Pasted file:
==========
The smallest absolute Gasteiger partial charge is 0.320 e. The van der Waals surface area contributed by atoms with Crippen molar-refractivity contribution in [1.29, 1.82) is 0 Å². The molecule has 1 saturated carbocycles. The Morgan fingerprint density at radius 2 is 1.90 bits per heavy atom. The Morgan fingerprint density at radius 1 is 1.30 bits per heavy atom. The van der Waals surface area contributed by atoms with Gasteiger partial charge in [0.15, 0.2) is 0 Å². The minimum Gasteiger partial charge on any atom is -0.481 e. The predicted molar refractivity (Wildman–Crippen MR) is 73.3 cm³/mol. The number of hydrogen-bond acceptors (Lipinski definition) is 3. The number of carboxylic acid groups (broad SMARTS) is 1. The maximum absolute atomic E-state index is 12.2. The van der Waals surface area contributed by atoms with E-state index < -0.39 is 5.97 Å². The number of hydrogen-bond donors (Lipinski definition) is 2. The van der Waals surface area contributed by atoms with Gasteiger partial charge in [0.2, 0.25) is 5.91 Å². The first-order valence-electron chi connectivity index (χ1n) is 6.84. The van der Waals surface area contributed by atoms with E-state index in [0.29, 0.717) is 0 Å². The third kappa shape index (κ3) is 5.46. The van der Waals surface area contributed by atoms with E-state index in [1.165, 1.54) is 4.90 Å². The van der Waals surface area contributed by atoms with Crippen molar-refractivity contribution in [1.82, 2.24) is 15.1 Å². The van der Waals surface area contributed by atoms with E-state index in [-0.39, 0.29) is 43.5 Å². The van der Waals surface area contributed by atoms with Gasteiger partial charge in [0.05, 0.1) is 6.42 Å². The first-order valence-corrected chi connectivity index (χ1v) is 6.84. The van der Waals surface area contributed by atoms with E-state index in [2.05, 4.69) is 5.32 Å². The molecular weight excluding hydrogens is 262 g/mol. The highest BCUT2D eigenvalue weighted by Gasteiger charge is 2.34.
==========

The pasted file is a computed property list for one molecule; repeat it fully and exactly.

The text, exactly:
The smallest absolute Gasteiger partial charge is 0.320 e. The van der Waals surface area contributed by atoms with Crippen molar-refractivity contribution in [1.29, 1.82) is 0 Å². The molecule has 1 saturated carbocycles. The Morgan fingerprint density at radius 2 is 1.90 bits per heavy atom. The Morgan fingerprint density at radius 1 is 1.30 bits per heavy atom. The van der Waals surface area contributed by atoms with Gasteiger partial charge in [0.15, 0.2) is 0 Å². The minimum Gasteiger partial charge on any atom is -0.481 e. The predicted molar refractivity (Wildman–Crippen MR) is 73.3 cm³/mol. The number of hydrogen-bond acceptors (Lipinski definition) is 3. The number of carboxylic acid groups (broad SMARTS) is 1. The maximum absolute atomic E-state index is 12.2. The van der Waals surface area contributed by atoms with E-state index < -0.39 is 5.97 Å². The number of hydrogen-bond donors (Lipinski definition) is 2. The van der Waals surface area contributed by atoms with Gasteiger partial charge in [0.2, 0.25) is 5.91 Å². The first-order valence-electron chi connectivity index (χ1n) is 6.84. The van der Waals surface area contributed by atoms with E-state index in [0.29, 0.717) is 0 Å². The third kappa shape index (κ3) is 5.46. The van der Waals surface area contributed by atoms with E-state index in [1.165, 1.54) is 4.90 Å². The van der Waals surface area contributed by atoms with Crippen molar-refractivity contribution in [1.82, 2.24) is 15.1 Å². The van der Waals surface area contributed by atoms with E-state index in [-0.39, 0.29) is 43.5 Å². The van der Waals surface area contributed by atoms with Gasteiger partial charge in [0.05, 0.1) is 6.42 Å². The first-order valence-corrected chi connectivity index (χ1v) is 6.84. The van der Waals surface area contributed by atoms with E-state index in [2.05, 4.69) is 5.32 Å². The molecular weight excluding hydrogens is 262 g/mol. The highest BCUT2D eigenvalue weighted by Gasteiger charge is 2.34.